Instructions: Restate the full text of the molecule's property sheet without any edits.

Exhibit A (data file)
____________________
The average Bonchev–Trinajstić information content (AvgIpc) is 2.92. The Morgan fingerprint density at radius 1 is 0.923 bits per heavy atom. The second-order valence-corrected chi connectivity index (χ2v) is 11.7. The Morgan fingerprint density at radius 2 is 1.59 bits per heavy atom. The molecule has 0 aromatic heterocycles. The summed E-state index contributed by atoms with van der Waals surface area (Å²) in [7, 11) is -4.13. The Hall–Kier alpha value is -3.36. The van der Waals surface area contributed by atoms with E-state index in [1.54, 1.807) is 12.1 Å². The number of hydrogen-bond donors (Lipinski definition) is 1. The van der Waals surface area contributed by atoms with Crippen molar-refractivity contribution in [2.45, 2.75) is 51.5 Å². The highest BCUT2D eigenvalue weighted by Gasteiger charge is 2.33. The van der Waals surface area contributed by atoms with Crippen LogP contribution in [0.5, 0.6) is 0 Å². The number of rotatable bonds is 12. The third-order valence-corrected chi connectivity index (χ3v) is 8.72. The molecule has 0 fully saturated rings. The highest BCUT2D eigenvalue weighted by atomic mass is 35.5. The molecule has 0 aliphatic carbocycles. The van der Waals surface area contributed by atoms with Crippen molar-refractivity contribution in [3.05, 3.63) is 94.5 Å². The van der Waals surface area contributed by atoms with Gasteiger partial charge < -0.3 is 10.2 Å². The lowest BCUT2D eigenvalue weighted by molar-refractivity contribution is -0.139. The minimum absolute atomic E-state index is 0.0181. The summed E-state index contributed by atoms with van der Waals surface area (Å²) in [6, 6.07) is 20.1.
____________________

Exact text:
The average Bonchev–Trinajstić information content (AvgIpc) is 2.92. The Morgan fingerprint density at radius 1 is 0.923 bits per heavy atom. The second-order valence-corrected chi connectivity index (χ2v) is 11.7. The Morgan fingerprint density at radius 2 is 1.59 bits per heavy atom. The molecule has 0 aromatic heterocycles. The summed E-state index contributed by atoms with van der Waals surface area (Å²) in [7, 11) is -4.13. The Hall–Kier alpha value is -3.36. The van der Waals surface area contributed by atoms with E-state index in [1.54, 1.807) is 12.1 Å². The number of hydrogen-bond donors (Lipinski definition) is 1. The van der Waals surface area contributed by atoms with Crippen molar-refractivity contribution in [2.45, 2.75) is 51.5 Å². The highest BCUT2D eigenvalue weighted by Gasteiger charge is 2.33. The van der Waals surface area contributed by atoms with Crippen LogP contribution in [0.5, 0.6) is 0 Å². The number of rotatable bonds is 12. The third-order valence-corrected chi connectivity index (χ3v) is 8.72. The molecule has 0 fully saturated rings. The highest BCUT2D eigenvalue weighted by atomic mass is 35.5. The molecule has 0 aliphatic carbocycles. The van der Waals surface area contributed by atoms with Crippen molar-refractivity contribution in [3.05, 3.63) is 94.5 Å². The van der Waals surface area contributed by atoms with Gasteiger partial charge < -0.3 is 10.2 Å². The lowest BCUT2D eigenvalue weighted by molar-refractivity contribution is -0.139. The minimum absolute atomic E-state index is 0.0181. The summed E-state index contributed by atoms with van der Waals surface area (Å²) in [6, 6.07) is 20.1.